Blood of Elves. A book review

A review of Blood of Elves, the first book in Andrzej Sapkowski's Witcher trilogy, which later served as the basis for CD Projekt Red’s Witcher videogames and Netflix’s adaptation.

Blood of Elves. A book review

Blood of Elves is the first book in Andrzej Sapkowski's Witcher trilogy. The book follows the adventures of Geralt and Ciri, who fans of Netflix's Witcher TV series and CD Projekt Red's Witcher games will be more than familiar with. The novel is set during an uneasy armistice between Nilfgaard and the Northern Kingdoms two years after Nilfgaard invaded the Kingdom of Cintra and slew its Queen. 

The book follows Geralt and Ciri as they flee through a world that hangs upon the precipice of war, threatening to drown the world in a tide of blood and bodies. Geralt must contend with his unruly and naive apprentice and train her to become a witcher whilst avoiding assassins, elves and monsters alike. 

Andrzej Sapkowski has an excellent grasp of character, and the characters of Blood of Elves are where the book excels. Geralt is his usual charming, roguish self, whereas Ciri is young, rebellious and curious. Both characters complement each other in ways that often lead to some genuinely hilarious moments. Their relationship moulds and defines them both as they must contend with the ever-growing danger around them and as Ciri approaches womanhood. 

The side characters are also brilliant and often provide a sense of comical relief from the book's darker themes but also act as a medium for the reader to learn about the world these characters inhabit. Characters such as Triss Merigolf, Dandelion and Yennefer of Vengerberg are a thrill to read about, and the characters feel so real that, at times, it's just fascinating to see how they'll interact with one another. However, the book's primary villain, a shadowy rogue mage known as Rience, is the weakest component of an otherwise highly compelling cast. We only encountered Rience a handful of times. He never achieves anything of worth, and never puts Geralt in so much danger that you'd question whether he will make it out alive. I believe some of this weak character development is due to the book's fragmented plot structure, where its narrative bounces between different character viewpoints as they pursue their goals. As a result of this style of non-linear plot structure, even though the main characters are well fleshed out as they're given lots of time to develop on their own, the villain is sadly left to the wayside. Rience is left as an ambiguous foe that the reader never truly fears or cares about.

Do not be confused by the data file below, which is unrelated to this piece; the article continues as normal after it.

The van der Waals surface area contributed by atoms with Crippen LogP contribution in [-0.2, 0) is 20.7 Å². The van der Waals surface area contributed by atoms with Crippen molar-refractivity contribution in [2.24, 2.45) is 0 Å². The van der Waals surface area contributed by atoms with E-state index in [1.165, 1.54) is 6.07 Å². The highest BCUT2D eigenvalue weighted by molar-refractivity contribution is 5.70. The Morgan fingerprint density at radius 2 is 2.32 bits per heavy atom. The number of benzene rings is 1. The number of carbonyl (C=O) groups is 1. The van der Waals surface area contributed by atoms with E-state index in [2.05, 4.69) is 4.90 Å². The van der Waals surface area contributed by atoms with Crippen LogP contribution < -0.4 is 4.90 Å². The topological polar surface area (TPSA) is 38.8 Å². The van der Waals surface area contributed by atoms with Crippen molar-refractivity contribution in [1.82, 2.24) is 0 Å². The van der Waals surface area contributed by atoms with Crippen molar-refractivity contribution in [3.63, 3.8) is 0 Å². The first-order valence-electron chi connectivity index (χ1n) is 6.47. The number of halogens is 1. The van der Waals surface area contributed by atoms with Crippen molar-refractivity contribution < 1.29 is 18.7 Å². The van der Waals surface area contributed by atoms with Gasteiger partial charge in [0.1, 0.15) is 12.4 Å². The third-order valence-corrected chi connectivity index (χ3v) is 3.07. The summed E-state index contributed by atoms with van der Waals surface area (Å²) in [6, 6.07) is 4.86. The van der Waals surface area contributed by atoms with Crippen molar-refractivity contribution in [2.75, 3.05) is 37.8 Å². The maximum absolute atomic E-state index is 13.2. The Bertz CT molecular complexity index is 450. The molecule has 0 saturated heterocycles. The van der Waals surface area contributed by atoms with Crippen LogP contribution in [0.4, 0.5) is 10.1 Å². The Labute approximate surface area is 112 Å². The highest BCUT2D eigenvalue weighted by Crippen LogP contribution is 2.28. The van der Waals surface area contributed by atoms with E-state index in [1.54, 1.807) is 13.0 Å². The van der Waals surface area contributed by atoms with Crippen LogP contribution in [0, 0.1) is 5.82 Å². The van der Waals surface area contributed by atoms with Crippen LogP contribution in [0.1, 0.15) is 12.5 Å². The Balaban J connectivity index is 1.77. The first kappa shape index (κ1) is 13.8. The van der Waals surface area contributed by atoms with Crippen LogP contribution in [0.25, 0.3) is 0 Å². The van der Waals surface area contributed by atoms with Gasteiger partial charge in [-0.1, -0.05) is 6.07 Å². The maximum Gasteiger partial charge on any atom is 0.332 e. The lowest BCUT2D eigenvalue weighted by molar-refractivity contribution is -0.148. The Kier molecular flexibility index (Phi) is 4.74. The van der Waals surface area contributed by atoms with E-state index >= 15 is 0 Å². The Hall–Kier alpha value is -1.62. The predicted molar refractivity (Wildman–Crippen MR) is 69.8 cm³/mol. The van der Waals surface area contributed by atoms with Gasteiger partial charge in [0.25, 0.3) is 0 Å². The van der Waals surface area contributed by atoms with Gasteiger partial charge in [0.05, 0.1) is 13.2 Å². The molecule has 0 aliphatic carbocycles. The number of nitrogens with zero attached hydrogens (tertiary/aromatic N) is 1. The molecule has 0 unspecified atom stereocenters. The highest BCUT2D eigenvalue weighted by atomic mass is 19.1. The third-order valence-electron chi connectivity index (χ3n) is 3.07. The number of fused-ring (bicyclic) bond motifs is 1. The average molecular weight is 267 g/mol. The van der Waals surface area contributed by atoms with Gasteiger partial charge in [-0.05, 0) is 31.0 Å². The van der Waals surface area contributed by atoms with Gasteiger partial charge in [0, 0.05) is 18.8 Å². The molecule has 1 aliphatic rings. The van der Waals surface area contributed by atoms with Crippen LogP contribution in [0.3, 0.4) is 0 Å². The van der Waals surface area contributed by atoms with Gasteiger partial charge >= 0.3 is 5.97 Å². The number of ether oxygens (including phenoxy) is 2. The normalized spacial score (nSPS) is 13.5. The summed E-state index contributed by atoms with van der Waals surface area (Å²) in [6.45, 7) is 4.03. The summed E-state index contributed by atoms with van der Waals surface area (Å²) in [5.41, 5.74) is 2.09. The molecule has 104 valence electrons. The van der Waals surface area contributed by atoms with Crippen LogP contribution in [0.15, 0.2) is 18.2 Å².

I found the prose to be a good combination of short, punchy sentences and longer, more drawn-out sentences, which I found to be an enjoyable blend that stops the book reading as too monotonous. The description utilised is subtle and appropriate without ever feeling like it's difficult to imagine the vast array of landscapes, places and people the reader encounters throughout its 320 pages.

Overall I would rate Blood of Elves 3 stars out of 5, and I eagerly await the next books in the series and the continuation of Geralt and Ciri's adventures.

Header Image Credit: Eltz Castle by robert.molinarius is licensed under CC BY-NC-SA 2.0.


Magellan Dissanayaka

Magellan Dissanayaka

Magellan is a writer and personal trainer by trade. Like all writers, he has a flair for the dramatic and enjoys creative pursuits such as literature, film and games. He studied Counselling and Psychotherapy at university and is currently studying an MA in Novel Writing. When Magellan isn't working on his novel, he's training martial arts, where he's been a practitioner for 10+ years.

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